A Tale of Two Cities

A Tale of Two Cities
Set in London and Paris at the time of the French Revolution, Charles Darnay renounces his family name Evremonde and moves to England. He marries Lucie Manette whose father, Doctor Manette, has been falsely imprisoned by Charles’ uncle. When Charles returns to France to help an old servant, he is imprisoned and sentenced to death. Can Dr. Manette save him…?
Charles Dickens, (1812-70), was born in Portsmouth, where his father worked in the Navy pay office. When his father was imprisoned for debt in the Marshalsea prison, the twelve-year-old Dickens was forced to take a job in a factory, a humiliating experience that he would never forget. Many of his novels deal with the theme of poor or abandoned children.

After working as a shorthand reporter in the House of Commons, he began to write newspaper articles. This led to an offer from a publisher to write sketches for a monthly publication. The new series, which was published as The Pickwick Papers, established Dickens as a hugely popular writer.

Dickens was the most popular Victorian novelist and he became a public figure of considerable importance, despite his attacks on social problems. Dickens’ early novel, The Pickwick Papers, which continued the 18th-century comic picaresque tradition, was followed by Oliver Twist and Nicholas Nickleby, which were more serious novels. They attack both the treatment of the poor in Victorian England and the education system. Dickens continued his attacks on social institutions in Bleak House and Little Dorrit, where he criticized the legal system.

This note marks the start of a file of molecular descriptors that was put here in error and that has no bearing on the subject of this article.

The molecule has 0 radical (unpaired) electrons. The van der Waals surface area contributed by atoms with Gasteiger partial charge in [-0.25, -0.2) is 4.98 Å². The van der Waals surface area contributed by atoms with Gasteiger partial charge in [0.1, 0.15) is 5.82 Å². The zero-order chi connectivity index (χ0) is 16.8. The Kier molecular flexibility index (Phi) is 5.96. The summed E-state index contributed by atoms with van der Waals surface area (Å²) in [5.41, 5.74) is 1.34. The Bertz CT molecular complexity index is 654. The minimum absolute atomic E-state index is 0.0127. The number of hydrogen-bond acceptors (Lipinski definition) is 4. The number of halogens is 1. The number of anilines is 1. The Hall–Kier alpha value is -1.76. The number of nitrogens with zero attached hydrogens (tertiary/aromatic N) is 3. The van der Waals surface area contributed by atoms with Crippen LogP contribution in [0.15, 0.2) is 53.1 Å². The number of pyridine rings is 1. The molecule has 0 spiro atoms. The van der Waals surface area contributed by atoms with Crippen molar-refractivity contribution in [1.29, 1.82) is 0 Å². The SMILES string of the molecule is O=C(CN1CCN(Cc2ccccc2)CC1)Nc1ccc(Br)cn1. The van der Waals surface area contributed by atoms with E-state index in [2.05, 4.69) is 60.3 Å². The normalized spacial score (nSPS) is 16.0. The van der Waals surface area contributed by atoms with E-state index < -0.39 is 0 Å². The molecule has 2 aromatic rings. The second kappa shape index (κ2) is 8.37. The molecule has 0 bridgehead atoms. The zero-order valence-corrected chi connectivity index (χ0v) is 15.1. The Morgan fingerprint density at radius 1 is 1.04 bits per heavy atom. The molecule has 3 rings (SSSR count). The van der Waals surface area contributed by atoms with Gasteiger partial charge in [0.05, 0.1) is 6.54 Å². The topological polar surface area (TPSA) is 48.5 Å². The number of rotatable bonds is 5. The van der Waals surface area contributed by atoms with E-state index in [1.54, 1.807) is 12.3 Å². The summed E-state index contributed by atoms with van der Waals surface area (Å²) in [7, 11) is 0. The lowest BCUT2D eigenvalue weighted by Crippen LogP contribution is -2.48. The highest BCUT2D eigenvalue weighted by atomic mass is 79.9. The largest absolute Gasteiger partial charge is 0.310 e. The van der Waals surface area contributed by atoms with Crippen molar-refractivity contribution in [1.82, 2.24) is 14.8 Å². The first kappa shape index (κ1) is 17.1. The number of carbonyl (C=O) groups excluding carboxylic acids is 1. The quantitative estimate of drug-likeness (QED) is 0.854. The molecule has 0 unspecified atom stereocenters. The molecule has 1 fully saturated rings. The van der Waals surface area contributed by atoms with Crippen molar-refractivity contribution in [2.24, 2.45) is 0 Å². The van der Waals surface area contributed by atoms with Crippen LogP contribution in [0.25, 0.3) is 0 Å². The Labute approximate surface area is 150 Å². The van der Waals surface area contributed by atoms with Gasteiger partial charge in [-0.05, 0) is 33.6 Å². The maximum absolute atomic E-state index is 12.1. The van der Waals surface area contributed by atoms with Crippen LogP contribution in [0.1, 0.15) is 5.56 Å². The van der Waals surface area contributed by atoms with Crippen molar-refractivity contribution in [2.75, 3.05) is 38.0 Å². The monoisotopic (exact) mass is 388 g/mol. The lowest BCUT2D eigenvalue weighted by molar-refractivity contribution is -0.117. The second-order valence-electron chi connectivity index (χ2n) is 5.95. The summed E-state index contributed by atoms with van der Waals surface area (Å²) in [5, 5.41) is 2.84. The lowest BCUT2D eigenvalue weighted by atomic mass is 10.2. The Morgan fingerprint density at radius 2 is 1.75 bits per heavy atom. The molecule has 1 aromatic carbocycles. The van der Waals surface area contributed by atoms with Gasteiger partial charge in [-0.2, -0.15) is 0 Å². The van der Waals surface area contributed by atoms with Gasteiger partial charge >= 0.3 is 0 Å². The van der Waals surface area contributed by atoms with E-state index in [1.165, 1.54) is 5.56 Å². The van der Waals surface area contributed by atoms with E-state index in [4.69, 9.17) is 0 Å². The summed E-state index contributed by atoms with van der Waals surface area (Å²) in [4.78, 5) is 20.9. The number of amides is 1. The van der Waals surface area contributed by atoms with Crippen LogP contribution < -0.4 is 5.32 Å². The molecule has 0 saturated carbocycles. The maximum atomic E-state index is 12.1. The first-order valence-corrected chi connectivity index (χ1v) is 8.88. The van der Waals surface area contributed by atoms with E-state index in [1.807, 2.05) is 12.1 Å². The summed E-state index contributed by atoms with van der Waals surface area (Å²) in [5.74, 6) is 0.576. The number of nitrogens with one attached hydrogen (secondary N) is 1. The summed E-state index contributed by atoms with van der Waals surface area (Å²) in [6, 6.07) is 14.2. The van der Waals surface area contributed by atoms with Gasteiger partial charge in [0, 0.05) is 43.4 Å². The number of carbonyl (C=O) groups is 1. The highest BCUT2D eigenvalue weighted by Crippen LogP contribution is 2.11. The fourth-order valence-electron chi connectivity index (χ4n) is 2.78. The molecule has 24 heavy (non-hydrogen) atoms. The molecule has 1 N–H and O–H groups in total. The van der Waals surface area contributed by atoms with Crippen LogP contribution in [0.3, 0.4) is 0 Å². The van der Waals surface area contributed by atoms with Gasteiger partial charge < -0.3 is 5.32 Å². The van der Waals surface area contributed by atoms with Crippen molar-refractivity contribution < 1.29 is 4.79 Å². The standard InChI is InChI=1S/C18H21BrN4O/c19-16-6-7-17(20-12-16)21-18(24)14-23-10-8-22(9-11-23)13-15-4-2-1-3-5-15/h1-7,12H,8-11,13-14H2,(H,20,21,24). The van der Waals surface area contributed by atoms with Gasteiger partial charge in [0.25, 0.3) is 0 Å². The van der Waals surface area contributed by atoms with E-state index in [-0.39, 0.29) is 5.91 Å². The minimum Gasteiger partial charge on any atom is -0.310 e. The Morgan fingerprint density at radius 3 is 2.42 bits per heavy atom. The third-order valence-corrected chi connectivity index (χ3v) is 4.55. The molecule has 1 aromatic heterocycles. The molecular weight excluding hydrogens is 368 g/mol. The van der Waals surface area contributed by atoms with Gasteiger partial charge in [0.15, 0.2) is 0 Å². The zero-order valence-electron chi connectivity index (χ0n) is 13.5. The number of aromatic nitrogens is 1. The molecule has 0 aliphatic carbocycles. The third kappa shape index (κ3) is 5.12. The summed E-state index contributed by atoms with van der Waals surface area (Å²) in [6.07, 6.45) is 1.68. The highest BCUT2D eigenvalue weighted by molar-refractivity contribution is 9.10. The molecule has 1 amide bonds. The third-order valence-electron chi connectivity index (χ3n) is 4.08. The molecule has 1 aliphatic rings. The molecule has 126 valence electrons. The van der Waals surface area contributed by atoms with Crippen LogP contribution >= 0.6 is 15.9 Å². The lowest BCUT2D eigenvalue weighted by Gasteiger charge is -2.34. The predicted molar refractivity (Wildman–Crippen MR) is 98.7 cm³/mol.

The focus of his comments in A Christmas Carol and Hard Times was slightly different. He was writing at the height of the Industrial Revolution, a period which saw, on the one hand, a great rise in living standard for many people, but on the other, great poverty and suffering in the new industrial cities. Dickens questioned whether the economic theories of the period could produce justice for the whole society.

Dickens is most remembered for the vast collection of characters he created in his novels, rather than for his ideas about social policy. His focus was always on the individual, rather than on abstract theories. He was, above all, a great stylist, and it was the quality of his writing that makes him popular with readers even today.

Dickens’ most important novels include:
The Pickwick Papers, 1837; Oliver Twist, 1839; Nicholas Nickleby, 1839; A Christmas Carol, 1843; Dombey and Son, 1848; David Copperfield, 1850; Bleak House, 1853; Hard Times, 1854; Little Dorrit, 1857; A Tale of Two Cities, 1859; Great Expectations, 1861.
Charles Dickens

Chapter One - Recalled to Life

Chapter Two - Paris

Chapter Three - The Old Barley

Chapter Four - Death and Revenge

Chapter Five - A Marriage and a Confession

Chapter Six - The Revolution in France

Chapter Seven - A Prisoner of the Revolution

Chapter Eight - Joy and Despair

Chapter Nine - Sydney Carton Plays Cards

Chapter Ten - Secrets from The Past

Chapter Eleven - Sydney Carton Plays his Last Card

Chapter Twelve - A Flash and a Crash

How Dickens interpreted the French Revolution

Chapter Thirteen - The Guillotine

關鍵字詞: A Tale of Two Cities|Charles Dickens| Charles Darnay|Evremonde|Reader | Black Cat English Readers|Classics




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